Treating haemorrhoids (piles)
An introduction to haemorrhoids: what they are, how they're caused, and how they can be prevented and treated.
Investigation of Haemorrhoids
- History and duration of symptoms and examination including rectal examination is important to exclude bowel cancer or inflammation which can present with very similar symptoms to those arising from haemorrhoids.
- To exclude serious conditions such as bowel cancer and inflammatory bowel disease which can sometimes present with symptoms similar to those related to piles, it is very important to examine the rectum and left colon with a special flexible camera about 60cm long and the width of a finger (performed under sedation or no sedation depending upon the patient request).
- Finally a very small telescope is inserted into the anal canal to fully assess the haemorrhoids.
- View a PowerPoint slide showing the classification of haemorrhoids.
Treatment of early Haemorrhoids (grade 1 and 2)
Dependent on the severity of haemorrhoids, symptoms arising from very early haemorrhoids can be treated by adopting a high fibre diet. If symptoms donít resolve then banding or injection of the haemorrhoids may be advised.
1. Banding of haemorrhoids
This treatment works by a rubber band cutting through tissue and causing an ulcer which heals by fibrosis, "fixing" the haemorrhoid in its normal anatomical position.
- Performed as an outpatient procedure, and sedation is unnecessary.
- Involves the placement of a small telescope called a proctoscope inside the anal canal and a rubber band is applied to tissue above the haemorrhoid.
- This results in pulling the haemorrhoid into its normal anatomical position.
- Up to three haemorrhoids can be treated at one time using banding.
- This treatment is effective in 70% of patients with early haemorrhoids.
- Pain, mild in 20% but severe in 5% often the result of a misplaced rubber band requiring its immediate removal.
- Fainting can result on standing after treatment.
- Blood loss, usually slight but in rare instances can be severe requiring hospital admission.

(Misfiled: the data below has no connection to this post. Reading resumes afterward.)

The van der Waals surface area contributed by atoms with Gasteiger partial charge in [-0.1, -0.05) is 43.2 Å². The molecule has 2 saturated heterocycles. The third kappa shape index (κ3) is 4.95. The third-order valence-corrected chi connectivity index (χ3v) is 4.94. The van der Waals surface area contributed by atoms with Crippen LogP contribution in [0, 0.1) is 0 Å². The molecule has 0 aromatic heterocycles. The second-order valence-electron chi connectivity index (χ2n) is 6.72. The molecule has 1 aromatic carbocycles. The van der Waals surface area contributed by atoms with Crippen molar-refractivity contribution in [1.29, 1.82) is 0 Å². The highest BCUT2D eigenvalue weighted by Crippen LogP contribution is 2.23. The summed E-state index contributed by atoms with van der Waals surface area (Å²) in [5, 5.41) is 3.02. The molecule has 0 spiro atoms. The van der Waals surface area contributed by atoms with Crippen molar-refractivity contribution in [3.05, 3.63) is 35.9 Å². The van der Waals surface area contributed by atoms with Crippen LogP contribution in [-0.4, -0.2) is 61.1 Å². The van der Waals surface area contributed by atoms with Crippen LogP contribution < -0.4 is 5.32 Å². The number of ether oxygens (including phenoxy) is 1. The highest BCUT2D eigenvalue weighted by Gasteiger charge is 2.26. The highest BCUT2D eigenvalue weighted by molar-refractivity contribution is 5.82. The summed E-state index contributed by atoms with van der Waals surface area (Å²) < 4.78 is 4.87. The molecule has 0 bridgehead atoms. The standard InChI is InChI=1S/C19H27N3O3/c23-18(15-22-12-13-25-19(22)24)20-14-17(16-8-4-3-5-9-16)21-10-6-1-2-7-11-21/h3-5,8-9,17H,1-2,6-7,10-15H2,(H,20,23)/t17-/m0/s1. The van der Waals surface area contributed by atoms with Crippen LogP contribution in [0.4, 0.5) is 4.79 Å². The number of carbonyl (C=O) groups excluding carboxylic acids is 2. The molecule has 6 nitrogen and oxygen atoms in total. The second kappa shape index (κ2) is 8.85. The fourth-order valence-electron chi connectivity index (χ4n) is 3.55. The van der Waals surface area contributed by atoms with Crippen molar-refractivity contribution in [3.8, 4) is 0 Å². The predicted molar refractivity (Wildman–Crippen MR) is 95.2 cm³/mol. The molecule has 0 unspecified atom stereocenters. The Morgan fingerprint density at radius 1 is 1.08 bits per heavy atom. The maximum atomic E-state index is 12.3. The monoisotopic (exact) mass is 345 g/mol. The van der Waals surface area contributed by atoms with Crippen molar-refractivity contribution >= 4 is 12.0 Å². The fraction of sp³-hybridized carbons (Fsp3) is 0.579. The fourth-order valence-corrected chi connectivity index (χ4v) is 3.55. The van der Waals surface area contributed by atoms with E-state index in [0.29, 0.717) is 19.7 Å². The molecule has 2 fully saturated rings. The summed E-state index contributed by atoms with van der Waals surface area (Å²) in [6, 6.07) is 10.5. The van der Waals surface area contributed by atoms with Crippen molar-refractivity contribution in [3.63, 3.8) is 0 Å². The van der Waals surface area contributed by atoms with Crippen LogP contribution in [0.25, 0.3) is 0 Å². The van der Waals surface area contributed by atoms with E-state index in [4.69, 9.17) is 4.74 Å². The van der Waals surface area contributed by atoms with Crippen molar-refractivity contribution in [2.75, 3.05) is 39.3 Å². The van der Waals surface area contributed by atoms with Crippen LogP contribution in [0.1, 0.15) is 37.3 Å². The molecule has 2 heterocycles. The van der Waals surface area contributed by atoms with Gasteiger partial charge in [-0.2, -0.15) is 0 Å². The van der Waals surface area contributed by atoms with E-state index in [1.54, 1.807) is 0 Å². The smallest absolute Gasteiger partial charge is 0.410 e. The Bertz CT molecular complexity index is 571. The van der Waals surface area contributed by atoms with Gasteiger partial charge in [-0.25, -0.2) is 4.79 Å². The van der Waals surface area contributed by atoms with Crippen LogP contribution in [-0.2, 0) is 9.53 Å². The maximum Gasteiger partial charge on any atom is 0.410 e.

- Very rare cases of necrotising faciitis reported.
2. Injection Sclerotherapy
The rational of injecting chemical agents into haemorrhoids is to create fibrosis so that prolapse cannot occur.
- Phenol in oil is the commonest chemical agent used.
- Less effective than banding in treatment of early haemorrhoids.
- Sclerotherapy normally produces dull pain lasting up to 48 hours.
- Very effective in 70% of patients with very early haemorrhoids.
- Pain from injecting into wrong place or too deep
- Bleeding from puncture point
- Prostatis, urinary tract infection and blood in seamen
Treatment of advanced Haemorrhoids (grade 3 and 4)
This is a radical surgical treatment for grade 3 and 4 haemorrhoids and is performed under general or spinal anaesthetic. The operation involves cutting out the haemorrhoids and is an effective treatment but is associated with considerable pain on opening bowels on the first few occasions. Pain can sometimes persist for several weeks.
- Variable stay in hospital depending on the degree of pain and when bowels are opened.
- This surgery can occasionally result in damage to anal muscles resulting in seepage and soiling.
- Haemorrhoidectomy is associated with 10% treatment failure rate.
- Post-operative haemorrhage
- Inability to empty rectum requiring hospital admission and manual evacuation
- Minor incontinence but occasionally severe
- Anal stenosis
- Fistula formation
- Anal fissure
2. Stapled Haemorrhoidectomy
This technique involves the removal of excess prolapsing tissue above the haemorrhoids resulting in the restoration of the haemorrhoids to their normal anatomical position.
- The operation is performed under general or spinal anaesthetic and involves the insertion of a circular stapling devise which removes a cylinder of excess tissue and staples the ends together.
- Since the tissue removed is above the area of normal sensation it is relatively pain-free.
3. Haemorrhoidal Artery Ligation Operation (HALO)
A relatively new technique first devised by a Japanese surgeon in 1995 and now becoming increasingly popular in various parts of the world.
Mr Saeed performing the HALO procedure
The basis of the operation is to restore the haemorrhoids back to their anatomical position, and occlude the blood supply to the vascular cushions forming the haemorrhoids, resulting in them shrinking. The operation is best performed under general or spinal anaesthesia. However smaller haemorrhoids in some patients can be treated under sedation and local anaesthesia using this technique.
A miniature Doppler ultrasound device locates branches of arteries supplying the haemorrhoids. These blood vessels are tied off, and the haemorrhoid shrinks over the subsequent days and weeks.
This cast of a haemorrhoid clearly shows the feeding artery (white arrow) which is carefully located with this procedure
Because the stitch is placed in the lower rectum where there are virtually no sensory nerves the procedure is pain-free.
View a PowerPoint slide showing a diagram of the HALO procedure
New developments to this technique now means that in addition, an Anopexy to return the prolapsing haemorrhoids back into rectum can now be performed.
- The new modified instrument allows the placement of stitches internally to lift the prolapsing tissue.
- This technique offers a real choice to treat a variety of stages of haemorrhoids including stage 4 haemorrhoids without the need to cut any tissue and therefore avoids any complications associated with those techniques.
- It is relatively painfree and 85% of patients have complete resolution of their symptoms and over 90% are thoroughly pleased with the results even if there are minor residual symptoms.
- View a PowerPoint slide showing a diagram of the Anonpexy procedure.